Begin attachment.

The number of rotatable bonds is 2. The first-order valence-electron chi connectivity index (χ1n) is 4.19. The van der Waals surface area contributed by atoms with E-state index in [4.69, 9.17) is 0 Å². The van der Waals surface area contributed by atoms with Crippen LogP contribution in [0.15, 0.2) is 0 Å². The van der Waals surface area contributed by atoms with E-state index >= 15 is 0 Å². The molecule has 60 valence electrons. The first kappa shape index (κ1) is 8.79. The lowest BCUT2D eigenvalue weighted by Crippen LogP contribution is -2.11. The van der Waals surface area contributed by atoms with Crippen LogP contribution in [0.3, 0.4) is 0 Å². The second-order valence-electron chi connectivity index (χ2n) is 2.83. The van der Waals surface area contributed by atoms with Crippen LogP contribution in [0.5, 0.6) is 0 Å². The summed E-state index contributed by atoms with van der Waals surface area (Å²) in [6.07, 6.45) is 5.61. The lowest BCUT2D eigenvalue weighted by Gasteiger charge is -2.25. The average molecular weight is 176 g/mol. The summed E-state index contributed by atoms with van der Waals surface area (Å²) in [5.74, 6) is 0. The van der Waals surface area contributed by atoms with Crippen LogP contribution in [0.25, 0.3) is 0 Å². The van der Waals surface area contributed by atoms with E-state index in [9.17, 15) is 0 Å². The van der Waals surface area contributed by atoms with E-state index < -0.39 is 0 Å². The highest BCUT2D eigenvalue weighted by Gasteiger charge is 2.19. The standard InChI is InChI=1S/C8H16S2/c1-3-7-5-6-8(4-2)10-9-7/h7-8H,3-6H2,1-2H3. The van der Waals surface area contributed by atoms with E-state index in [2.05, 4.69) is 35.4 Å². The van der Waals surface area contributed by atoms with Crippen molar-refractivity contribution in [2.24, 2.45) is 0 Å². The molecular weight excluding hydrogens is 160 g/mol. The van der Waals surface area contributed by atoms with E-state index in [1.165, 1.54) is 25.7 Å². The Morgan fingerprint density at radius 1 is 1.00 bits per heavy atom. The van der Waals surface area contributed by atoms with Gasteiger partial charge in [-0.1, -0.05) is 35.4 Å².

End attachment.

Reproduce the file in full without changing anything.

The number of rotatable bonds is 2. The first-order valence-electron chi connectivity index (χ1n) is 4.19. The van der Waals surface area contributed by atoms with E-state index in [4.69, 9.17) is 0 Å². The van der Waals surface area contributed by atoms with Crippen LogP contribution in [0.15, 0.2) is 0 Å². The van der Waals surface area contributed by atoms with E-state index >= 15 is 0 Å². The molecule has 60 valence electrons. The first kappa shape index (κ1) is 8.79. The lowest BCUT2D eigenvalue weighted by Crippen LogP contribution is -2.11. The van der Waals surface area contributed by atoms with Crippen LogP contribution in [0.3, 0.4) is 0 Å². The second-order valence-electron chi connectivity index (χ2n) is 2.83. The van der Waals surface area contributed by atoms with Crippen LogP contribution in [0.5, 0.6) is 0 Å². The summed E-state index contributed by atoms with van der Waals surface area (Å²) in [6.07, 6.45) is 5.61. The lowest BCUT2D eigenvalue weighted by Gasteiger charge is -2.25. The average molecular weight is 176 g/mol. The summed E-state index contributed by atoms with van der Waals surface area (Å²) in [5.74, 6) is 0. The van der Waals surface area contributed by atoms with Crippen LogP contribution in [0.25, 0.3) is 0 Å². The van der Waals surface area contributed by atoms with E-state index in [9.17, 15) is 0 Å². The van der Waals surface area contributed by atoms with E-state index < -0.39 is 0 Å². The highest BCUT2D eigenvalue weighted by Gasteiger charge is 2.19. The standard InChI is InChI=1S/C8H16S2/c1-3-7-5-6-8(4-2)10-9-7/h7-8H,3-6H2,1-2H3. The van der Waals surface area contributed by atoms with E-state index in [2.05, 4.69) is 35.4 Å². The van der Waals surface area contributed by atoms with Crippen molar-refractivity contribution in [2.24, 2.45) is 0 Å². The molecular weight excluding hydrogens is 160 g/mol. The van der Waals surface area contributed by atoms with E-state index in [1.165, 1.54) is 25.7 Å². The Morgan fingerprint density at radius 1 is 1.00 bits per heavy atom. The van der Waals surface area contributed by atoms with Gasteiger partial charge in [-0.1, -0.05) is 35.4 Å².